Thursday, August 16, 2007

Detroit is not a small market. Thank God the Tigers are no longer behaving like it is...

The Tigers are in New York City today. The stretch run fireworks start tonight with 4 games against the Evil Empire.

In my mind, the Yankees will always be the Evil Empire, even if some small market fans are beginning to lump the Tigers in with the big spending, large market, teams. Without a doubt, Detroit's front office has been acting quite a bit like the Yankees in regard to signing draft picks.

The Tigers have tried the small market way of guaranteeing failure, by drafting players with signability in mind. They ended up with monstrous busts like Kenny Baugh and Matt Anderson.

Once Detroit's brain trust told the MLB establishment to basically "Get bent," the Tigers picked gems like Justin Verlander, Andrew Miller, and Cameron Maybin, and signed them to big contracts.

It's not a coincidence that the Tigers' future is now quite bright.

I'm sure Bud Selig is spitting mad at Mike Ilitch for ignoring draft pick salary slotting. If you have pissed off Bud-lite, in my mind, you must be doing something right.

Over the past few seasons, the Tigers have flexed their once atrophied large market muscles. Detroit is a top 10 media market (Or top 11, depending on where you look), and for a solid decade, the Tigers carried themselves as if they were comparable to the Kansas City's (31st) or Cincinnati's (33rd) of the world. They also joined them as bottom feeders in the standings.

The Tigers were selling themselves, and especially the fans, short. Thank goodness that is no longer the case.

Do I feel bad for the true small market teams? A little, mostly towards the fans, but not all that much for the franchises themselves. For the most part, the small market owners of the world are, to put it bluntly, richer than sin. But they do have short arms when come to reaching for their wallets.

If you can't afford, or refuse to spend enough, to stay in the game, then spare your fans the grief, and just sell the team. Unfortunately, being a pro sports owner has such a huge cache', and is a boost to their considerable ego, that the bottom feeding owners would rather run the teams into the ground, than give up the perks of ownership.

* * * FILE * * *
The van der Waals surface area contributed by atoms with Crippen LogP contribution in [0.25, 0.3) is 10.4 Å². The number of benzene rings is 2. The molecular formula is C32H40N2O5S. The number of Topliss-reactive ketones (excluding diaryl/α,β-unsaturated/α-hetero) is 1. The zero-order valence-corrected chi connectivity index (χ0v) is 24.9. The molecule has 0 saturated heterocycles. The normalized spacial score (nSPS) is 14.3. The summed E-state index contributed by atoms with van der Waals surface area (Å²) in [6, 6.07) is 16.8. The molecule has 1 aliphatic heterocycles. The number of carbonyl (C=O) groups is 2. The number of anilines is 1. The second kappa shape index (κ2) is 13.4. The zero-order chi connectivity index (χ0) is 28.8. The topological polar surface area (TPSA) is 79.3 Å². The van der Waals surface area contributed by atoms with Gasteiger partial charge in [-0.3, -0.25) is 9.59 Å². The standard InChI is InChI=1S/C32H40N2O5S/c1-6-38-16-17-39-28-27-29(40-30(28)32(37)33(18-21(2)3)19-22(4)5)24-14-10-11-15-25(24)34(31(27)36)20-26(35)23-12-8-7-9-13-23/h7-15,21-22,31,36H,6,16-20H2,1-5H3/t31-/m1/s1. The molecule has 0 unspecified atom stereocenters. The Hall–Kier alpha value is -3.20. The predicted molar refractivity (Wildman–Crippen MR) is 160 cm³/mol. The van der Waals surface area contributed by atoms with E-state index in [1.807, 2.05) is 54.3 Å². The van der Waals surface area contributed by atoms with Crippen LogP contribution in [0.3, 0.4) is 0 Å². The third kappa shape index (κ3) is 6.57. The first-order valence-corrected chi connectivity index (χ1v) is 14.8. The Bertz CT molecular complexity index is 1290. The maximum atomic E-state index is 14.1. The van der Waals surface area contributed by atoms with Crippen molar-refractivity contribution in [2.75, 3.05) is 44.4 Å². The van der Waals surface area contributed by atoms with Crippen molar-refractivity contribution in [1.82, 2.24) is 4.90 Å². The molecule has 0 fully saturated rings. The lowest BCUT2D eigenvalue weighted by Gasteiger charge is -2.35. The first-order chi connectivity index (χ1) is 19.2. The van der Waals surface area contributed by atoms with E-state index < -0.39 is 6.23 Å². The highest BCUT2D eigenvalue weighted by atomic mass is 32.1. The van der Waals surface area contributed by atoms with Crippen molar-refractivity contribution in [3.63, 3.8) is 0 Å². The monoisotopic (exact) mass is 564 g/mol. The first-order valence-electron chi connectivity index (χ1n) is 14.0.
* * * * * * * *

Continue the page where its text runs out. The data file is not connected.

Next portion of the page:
I've never seen anyone go broke owning a big time pro sports franchise. We all know that they tend to greatly appreciate in value. So when I hear a MLB owner cry "Oh my God, we can't compete, there's nothing we can do because we're a small market!" yet he is richer than God himself, I can't take him seriously.

For example, the Royals David Glass, thanks to his Wal-Mart ties, has a net worth of more than $300 million, and bought the KC franchise for $96 million in 2000. 7 years later, the Royals are supposedly worth $282 million, and that was with the team becoming awful on the field. Pretty good ROI, don't you think?

Despite the inflated value of his team, Glass thinks of singability, above all else, in the amateur draft.The Royals fanbase should be furious with their front office for cheaping out on their draft picks.

Same goes for other hack owners, like small market poster boy Carl Pohlad of the Twins, who has a net worth over $2.6 BILLION, yet runs his team as if they live on poverty row. In actuality, the Twins have been one Hell of a good investment for the miserly Pohlad. He bought the Twinkies for the relative pittance of $44 million in 1984. They are now worth an estimated $288 million! That's well within the lower half of MLB, but nothing to sneeze at, either.

The cheapskate won't pay (Soon to be) free agent Johan Santana what the market rate is bound to be for a multiple Cy Young award winner, or ignore contract slotting, which would have allowed the Twins to possibly draft Santana's eventual replacement. (Because he is going to leave...)

Pohlad toes the MLB line, though he has deeper pockets than Scrooge McDuck, Hank Scorpio, and Daddy Warbucks combined. Please, I don't want to hear any "Woe is us" whining, from anyone other than frustrated fans...

With that sort of money available, the signability of a high school or college ballplayer should never, ever come into question. To a Pohlad or Glass, the $7+ million Ilitch paid high school phenom Rick Porcello is walking around money. Yet they just shake their heads, point fingers, and blame owners like Ilitch for their mostly self-made woes.

What those owners are only concerned about is maximizing their current profits, at the cost of being competitive in the future. Saving a few million on their draft picks now is going to hurt them dearly on the field, and at the gate. You just know we'll end up with more labor strife in a few years, because gazillionaire small market owners want to pocket, rather than invest back in the team, every God damn penny their teams make.

And who gets bent over? The fans.

As pissed off we Detroit fans once were with the Tigers blatantly pinching pennies, we should now appreciate their freer spending ways. Mike Ilitch and the Tigers will never spend, or even have, the stupid amounts of money available to a New York or Boston, but there is no reason they can't effectively compete at the level below. Especially when it comes to the amateur draft.

The Tigers are no longer "Penny wise and pound foolish," skimping at the minor league level while paying journeymen major league free agents much more money than they're worth. Let's hope the small market central division teams never figure that out...


  1. Big Al, I tried to e-mail you via the front page, but nothing happened. Blame it on Blogger. I forwarded your post on small market whiners to Woody Paige of the Denver Post, who has been making the same criticisms of the Rockies' ownership group that you did of the Royals' and Twins' owners. Yours is more eloquent and funny than his. Hope he contacts you about the post

  2. I appreciate the kind words, Uncle! I'll let you know if anything happens!